John Greenhalgh

Area : Outwood, Wakefield
Born : 1894
Died : 4.9.1916
Service number : 2524
Rank : Corporal
Regiment / Service : Prince of Wales’s Own (West Yorkshire Regiment)
Family information : Son of Catlow and Florence Greenhalgh of Holmegarth, Outwood

War Service

The Brigade was concentrated at Selby on the 10th August 1914.  They later moved for training at York and Strensall Camp, before moving to the Lincolnshire coast, in 1915.  The Brigade remained in England until the 14th April 1915, when the 1/8th Battalion, along with the other three West Yorkshire Territorial Battalions, sailed for France.  Shortly after joining the British Expeditionary Force, the brigade became the 146th Brigade, 49th (West Riding) Division

The 146th Brigade was deployed in the trenches in both France and Belgium, but was not initially involved in any major attacks, however, shellfire, gas and grenade attacks became the norm against all four battalions and casualties were suffered.  During February 1916, the 146th Brigade moved down to the Somme Region, to prepare for the forthcoming offensive

On the 1st July 1916, the 49th Division was in support of the attack against Thiepval village and its defences at Leipzig Salient and Schwaben Redoubt.  The 146th Brigade was not called upon to join the attack until 1600 hrs. when the 1/5th and 1/6th Battalions were in the front line.  On the hour the 1/6th went over the parapet alone, the 1/5th being unavoidably delayed.  Not one man got more than one hundred yards over “No Mans Land”, casualties of a storm of machine-gun fire.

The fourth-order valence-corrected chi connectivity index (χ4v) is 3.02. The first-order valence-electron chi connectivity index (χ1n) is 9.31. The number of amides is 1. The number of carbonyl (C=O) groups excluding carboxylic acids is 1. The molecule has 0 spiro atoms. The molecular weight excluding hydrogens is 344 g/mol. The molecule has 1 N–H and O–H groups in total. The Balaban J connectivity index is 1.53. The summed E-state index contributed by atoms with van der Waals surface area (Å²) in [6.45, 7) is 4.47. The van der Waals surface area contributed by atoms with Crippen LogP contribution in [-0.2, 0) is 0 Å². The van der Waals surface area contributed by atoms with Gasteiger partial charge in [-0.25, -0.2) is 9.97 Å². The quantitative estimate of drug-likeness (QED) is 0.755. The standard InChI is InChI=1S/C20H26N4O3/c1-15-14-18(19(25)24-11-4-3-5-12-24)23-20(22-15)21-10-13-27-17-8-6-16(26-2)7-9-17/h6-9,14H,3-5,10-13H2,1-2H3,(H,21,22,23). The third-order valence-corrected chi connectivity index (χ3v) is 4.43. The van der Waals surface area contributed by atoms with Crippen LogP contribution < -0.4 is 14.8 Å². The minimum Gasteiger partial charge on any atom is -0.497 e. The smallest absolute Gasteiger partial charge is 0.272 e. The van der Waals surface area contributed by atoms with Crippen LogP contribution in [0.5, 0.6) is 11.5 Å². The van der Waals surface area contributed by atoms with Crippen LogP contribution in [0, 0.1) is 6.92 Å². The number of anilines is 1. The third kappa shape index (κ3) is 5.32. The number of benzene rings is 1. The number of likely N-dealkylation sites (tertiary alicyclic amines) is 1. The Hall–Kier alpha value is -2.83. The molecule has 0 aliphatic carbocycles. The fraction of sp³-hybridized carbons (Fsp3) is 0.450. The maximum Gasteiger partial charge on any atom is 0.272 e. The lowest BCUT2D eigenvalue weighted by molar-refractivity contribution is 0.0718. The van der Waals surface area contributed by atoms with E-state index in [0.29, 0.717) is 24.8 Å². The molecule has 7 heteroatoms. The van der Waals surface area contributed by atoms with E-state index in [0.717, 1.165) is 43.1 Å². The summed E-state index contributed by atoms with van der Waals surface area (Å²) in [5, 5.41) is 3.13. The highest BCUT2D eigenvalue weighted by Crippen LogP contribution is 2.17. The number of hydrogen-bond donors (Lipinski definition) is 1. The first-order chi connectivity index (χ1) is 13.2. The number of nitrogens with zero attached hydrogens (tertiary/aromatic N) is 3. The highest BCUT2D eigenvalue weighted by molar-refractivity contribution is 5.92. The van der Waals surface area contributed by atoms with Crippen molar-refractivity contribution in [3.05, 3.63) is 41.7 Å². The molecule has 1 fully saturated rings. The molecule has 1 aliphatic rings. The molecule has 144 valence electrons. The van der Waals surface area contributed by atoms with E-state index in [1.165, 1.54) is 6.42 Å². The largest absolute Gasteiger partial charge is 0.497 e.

Later the 1/7th and the 1/6th Battalions were ordered up to assist the 32nd Division, but the 1/6th could not muster a sufficient force and only the 1/7th was able to proceed.   The 1/5th and part of 1/8th were ordered up to the Schwaben Redoubt to make good and consolidate.  The two West Yorkshire battalions remained on the Schwaben Redoubt until the early hours of the 2nd July, both battalions suffering heavy casualties, before withdrawing.

On the 7th July, 146th Brigade was ordered to relieve the 25th Division, on the Leipzig Salient, their orders, to hold the Salient at all costs, which they did with great tenacity.
During August, men arrived from other units to reinforce the four depleted West Yorkshire battalions, and preparation was made for a further attack on Thiepval.  The attack on the morning of 3rd September 1916 was unsuccessful. 

Though the 1/6th and 1/8th Battalions reached the German line, they were counter-attacked and driven out.  The 146th Brigade was withdrawn at 19.40 hrs. but casualties had been heavy, with the 1/8th Battalion having incurred 303 casualties. 

One of these casualties was Private John Greenhalgh, who died from his wounds, on the 4th September 1916.  He was buried in the extension to the communal cemetery at Gezaincourt, a small village south-west of Doullens, in France.  The cemetery extension now contains 596 Commonwealth burials and a plot of 76 German burials from the First World War. 

Family Life

John Greenhalgh was born in 1894, the eldest son of Catlow Greenhalgh and his wife Florence, formerly Walmsley.  Catlow Greenhalgh was born in Burnley and in 1893, had married Florence Walmsley, the daughter of a coal merchant of Reddish, Lancashire.  On the 29th July 1894, their son, John Greenhalgh was baptised at the United Church, Stockport.  Catlow Greenhalgh and his family continued to live at Reddish, where he worked as a fruit preserver. 

By 1906, the family had moved to Leeds, where Catlow Greenhalgh jnr. was born.  By 1911, the family was living at Holmegarth, Outwood, where their youngest child, Nora, was born.  At this time, John Greenhalgh had left school and was working with his father, as a fruit preserver.

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